This should have been a budget to grow the economy. Our growth rates today are one third of the UK average. Our unemployment rates are higher, our employment rates are lower, and our business confidence is well below the UK as a whole. These are the key issues that this budget should be addressing, and instead it will simply make matters worse.

As the economy grows so tax revenues will grow with it. Scottish Conservative research has shown that if Scottish economic growth had matched UK average figures since 2007, our Gross Domestic Product would have been £3.1 billion higher over the last ten years, which equates to nearly £1300 for every Scottish household.

If we simply raised the proportion of higher and additional rate tax payers to the UK average then the Scottish finances would stand to benefit by more than £600 million a year in extra revenue, and what a difference that would make to the Finance Secretary’s spending power.

The SNP used to believe that it could help grow the economy by cutting taxes. Month after month, year after year, in this very Chamber, the former First Minister Alex Salmond lectured us all on the benefits of cutting corporation tax in order to grow the economy. For more than a decade, it was a central tenet of SNP economic policy.

Where was Derek Mackay when all the rest of us were being bored rigid by his former boss? Why wasn’t he listening?  The Finance Secretary might not want to remember, but in election after election he and his colleagues stood on a tax-cutting platform. Alex Salmond at least understood, and it was impossible not to feel a little nostalgic for the time he was in charge.

The budget was a huge missed opportunity. It failed to address the problem of our underperforming economy. It cut support to local government, which will mean that services are being reduced at a time when the council Tax is soaring. And it sends out a message that Scotland is the highest taxed part of the United Kingdom.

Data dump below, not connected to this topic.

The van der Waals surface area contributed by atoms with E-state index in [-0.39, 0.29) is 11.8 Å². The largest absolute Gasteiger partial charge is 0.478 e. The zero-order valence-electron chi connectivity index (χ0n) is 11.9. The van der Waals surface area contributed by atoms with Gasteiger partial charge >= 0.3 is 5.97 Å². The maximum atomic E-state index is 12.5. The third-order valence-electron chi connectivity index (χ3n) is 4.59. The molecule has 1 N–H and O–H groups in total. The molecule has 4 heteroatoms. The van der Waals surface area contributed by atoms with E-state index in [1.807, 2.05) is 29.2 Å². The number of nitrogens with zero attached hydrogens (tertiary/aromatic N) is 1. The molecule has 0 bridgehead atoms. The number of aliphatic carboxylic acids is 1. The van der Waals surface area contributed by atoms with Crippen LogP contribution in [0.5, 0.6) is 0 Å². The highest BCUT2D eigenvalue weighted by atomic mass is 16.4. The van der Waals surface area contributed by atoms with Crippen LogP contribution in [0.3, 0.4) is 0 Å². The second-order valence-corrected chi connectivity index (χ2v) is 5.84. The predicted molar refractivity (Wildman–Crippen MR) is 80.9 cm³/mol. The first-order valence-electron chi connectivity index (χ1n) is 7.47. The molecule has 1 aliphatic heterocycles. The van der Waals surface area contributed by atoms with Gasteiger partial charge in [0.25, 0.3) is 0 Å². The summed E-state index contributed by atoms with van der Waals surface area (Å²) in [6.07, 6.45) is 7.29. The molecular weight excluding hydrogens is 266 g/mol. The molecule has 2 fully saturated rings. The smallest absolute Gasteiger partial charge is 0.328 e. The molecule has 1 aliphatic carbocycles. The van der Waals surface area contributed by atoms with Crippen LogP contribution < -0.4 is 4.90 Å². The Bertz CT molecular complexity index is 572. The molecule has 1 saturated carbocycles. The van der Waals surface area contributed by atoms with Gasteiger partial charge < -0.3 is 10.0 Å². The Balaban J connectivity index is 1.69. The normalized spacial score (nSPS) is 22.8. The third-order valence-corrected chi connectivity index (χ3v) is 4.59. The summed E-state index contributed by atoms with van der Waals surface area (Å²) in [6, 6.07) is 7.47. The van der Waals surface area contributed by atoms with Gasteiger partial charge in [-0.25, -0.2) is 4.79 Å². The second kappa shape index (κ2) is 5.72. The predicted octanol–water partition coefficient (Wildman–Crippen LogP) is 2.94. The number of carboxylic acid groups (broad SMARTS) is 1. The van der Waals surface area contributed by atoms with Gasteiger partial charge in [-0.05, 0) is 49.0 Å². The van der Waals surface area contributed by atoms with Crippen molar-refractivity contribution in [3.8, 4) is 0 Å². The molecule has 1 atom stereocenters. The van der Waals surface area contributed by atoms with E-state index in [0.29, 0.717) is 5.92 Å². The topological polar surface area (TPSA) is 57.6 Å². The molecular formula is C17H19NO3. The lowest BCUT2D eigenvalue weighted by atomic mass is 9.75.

The Scottish Conservatives voted against the Budget; a dismal, unambitious Budget that damages Scotland. Now that Alex Salmond is long gone, it is clearer than ever that only we champion the Scottish economy, it is only we who are on the side of businesses, of taxpayers, of hard-working families.

The SNP may have got its Budget through Stage 1 in Parliament with Green support, but in the long run it is the country that will suffer.

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User Comments

Murdo your arguments hold up to some extent But fall down on the handling of Rates Policy by previous Conservative Governments. During the Thatcher era failure in England to hold independent rates revaluations skewed the tax base which led to the disaster of the Poll Tax - remember a Tory Policy, and what is clear is that the SNP do not want to fall into that trap again. The rhetoric about tax base, and balance of benefits would be better tackled not with the narrow base of one aspect but by clear policies and proposals as how you would use the budget. Oh your Laffer Curve Performance, was one of the funniest thing`s Ive seen for a while.

Posted on Friday 3, February, 2017 by Jim Terras
Where is the additional money going?

Posted on Friday 3, February, 2017 by Gitzo